Now this is a fascinating setup. It parallels Ursula Le Guin’s famous short story The Ones Who Walk Away from Omelas, in which (to quote Wikipedia) “Everything about Omelas is pleasing, except for the city’s one atrocity: the good fortune of Omelas requires that a single unfortunate child be kept in perpetual filth, darkness and misery.” (I seem to remember reading something similar as an in-passing part of Neil Gaiman’s American Gods, but I wouldn’t swear to it.) In Doctor Who, the situation is simplified by killing the sacrifice outright, or at least handing her over to the evil god to be killed; in some respects The Beast Below more closely parallels the Omelas situation.
Much could be done with this. Sadly, not much is. The situation is rather thrown away because of the crowd’s complete non-reaction when the Queen, who we’d been led to believe would merely be required to sing, is taken by the evil god. Is that what the crowd expected? Is it what they wanted? Are the horrified? Are they complicit? If so, do they feel guilty? It’s impossible to tell, because they all just go on singing.
Now it would be possible to interpret this charitably, as indicating that the production team wanted to leave the crowd neutral to provide a blank moral canvas that we could project out own attitudes onto. Done well, this could draw us to think more intentionally about our own choices — buying clothes made cheaply in far-East sweatshops, for example. But in fact the effect was one of moral abdication. The civilisation, and so the programme, just didn’t seem to have a stance.
Once the girl is sucked into the Pyramid Of Doom, the Doctor and Clara go off to rescue her on a flying motorbike (a motif appearing for the second consecutive week). Jolly japes ensue with some Tusken Raiders armed with blue light. The Queen is rescued, and so needless to say a vampire breaks out of a fish-tank and a nearby planet turns into a giant pumpkin — I hate it when that happens.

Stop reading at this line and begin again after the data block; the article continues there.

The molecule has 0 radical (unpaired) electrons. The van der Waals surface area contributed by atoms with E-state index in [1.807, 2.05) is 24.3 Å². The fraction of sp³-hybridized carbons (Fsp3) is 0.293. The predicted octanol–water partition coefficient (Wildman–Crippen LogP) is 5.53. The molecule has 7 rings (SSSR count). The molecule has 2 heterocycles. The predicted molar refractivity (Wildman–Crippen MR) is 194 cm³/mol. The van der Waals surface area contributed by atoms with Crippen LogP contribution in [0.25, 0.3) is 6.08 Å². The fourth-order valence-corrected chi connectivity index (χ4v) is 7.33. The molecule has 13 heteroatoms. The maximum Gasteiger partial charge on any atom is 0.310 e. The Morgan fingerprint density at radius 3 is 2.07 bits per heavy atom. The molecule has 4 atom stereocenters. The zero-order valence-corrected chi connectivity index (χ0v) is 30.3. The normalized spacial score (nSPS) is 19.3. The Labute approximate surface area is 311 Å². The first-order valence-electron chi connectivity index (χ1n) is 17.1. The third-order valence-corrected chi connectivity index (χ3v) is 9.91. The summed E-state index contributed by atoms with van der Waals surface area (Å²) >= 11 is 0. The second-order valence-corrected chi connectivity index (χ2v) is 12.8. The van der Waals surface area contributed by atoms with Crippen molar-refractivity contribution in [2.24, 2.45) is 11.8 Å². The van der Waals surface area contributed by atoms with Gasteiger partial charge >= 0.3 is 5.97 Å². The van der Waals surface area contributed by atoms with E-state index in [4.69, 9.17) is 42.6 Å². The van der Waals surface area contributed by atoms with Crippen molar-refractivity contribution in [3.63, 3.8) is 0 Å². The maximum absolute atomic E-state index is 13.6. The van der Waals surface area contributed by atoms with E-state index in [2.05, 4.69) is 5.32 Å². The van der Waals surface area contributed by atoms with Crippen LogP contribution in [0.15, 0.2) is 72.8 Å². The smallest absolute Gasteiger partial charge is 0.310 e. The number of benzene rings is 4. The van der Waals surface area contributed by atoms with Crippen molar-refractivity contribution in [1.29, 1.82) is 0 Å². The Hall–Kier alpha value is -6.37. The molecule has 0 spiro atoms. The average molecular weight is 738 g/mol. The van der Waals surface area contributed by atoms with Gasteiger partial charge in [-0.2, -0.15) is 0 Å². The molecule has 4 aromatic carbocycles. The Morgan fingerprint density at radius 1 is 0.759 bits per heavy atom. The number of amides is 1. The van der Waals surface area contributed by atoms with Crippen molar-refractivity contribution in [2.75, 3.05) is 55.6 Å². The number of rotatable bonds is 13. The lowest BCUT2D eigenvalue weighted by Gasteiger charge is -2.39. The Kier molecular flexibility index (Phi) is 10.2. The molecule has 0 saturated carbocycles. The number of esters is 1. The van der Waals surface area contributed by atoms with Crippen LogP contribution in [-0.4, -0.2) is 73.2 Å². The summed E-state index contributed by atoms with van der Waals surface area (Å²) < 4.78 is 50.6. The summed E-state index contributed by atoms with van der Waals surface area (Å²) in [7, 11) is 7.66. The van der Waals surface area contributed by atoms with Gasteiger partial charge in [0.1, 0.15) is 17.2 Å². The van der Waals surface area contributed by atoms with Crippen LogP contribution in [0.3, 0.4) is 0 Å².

Once the Giant Pumpkin starts making faces, the only way to defeat it is with a leaf, which happily Clara has to hand.
Now all of this sounds much more negative than it really is. Despite my apparent scorn for the plot, I did throughly enjoy the episode — not least for its powerful use of genuinely beautiful diegetic music. It’s always fun to see the places and things, and the Doctor himself remains a delight (though perhaps less so in this episode than in most).
Still, Rings of Akhaten feels like two thirds of a great episode: rich setting, beautiful visuals and sound, fascinating moral dilemma, and … then nothing much. Just some running around and shouting. It feels like the production team did all the groundwork, then went for lunch when they should have been building an actual structure on that foundation.
I’m going to leave you with a link: the bizarrely named Millennium Dome, Elephant does such a good job at taking apart the specific failings of plot that it would be redundant for me to attempt something similar. Go and read his article. (Then come back here and comment on this one!)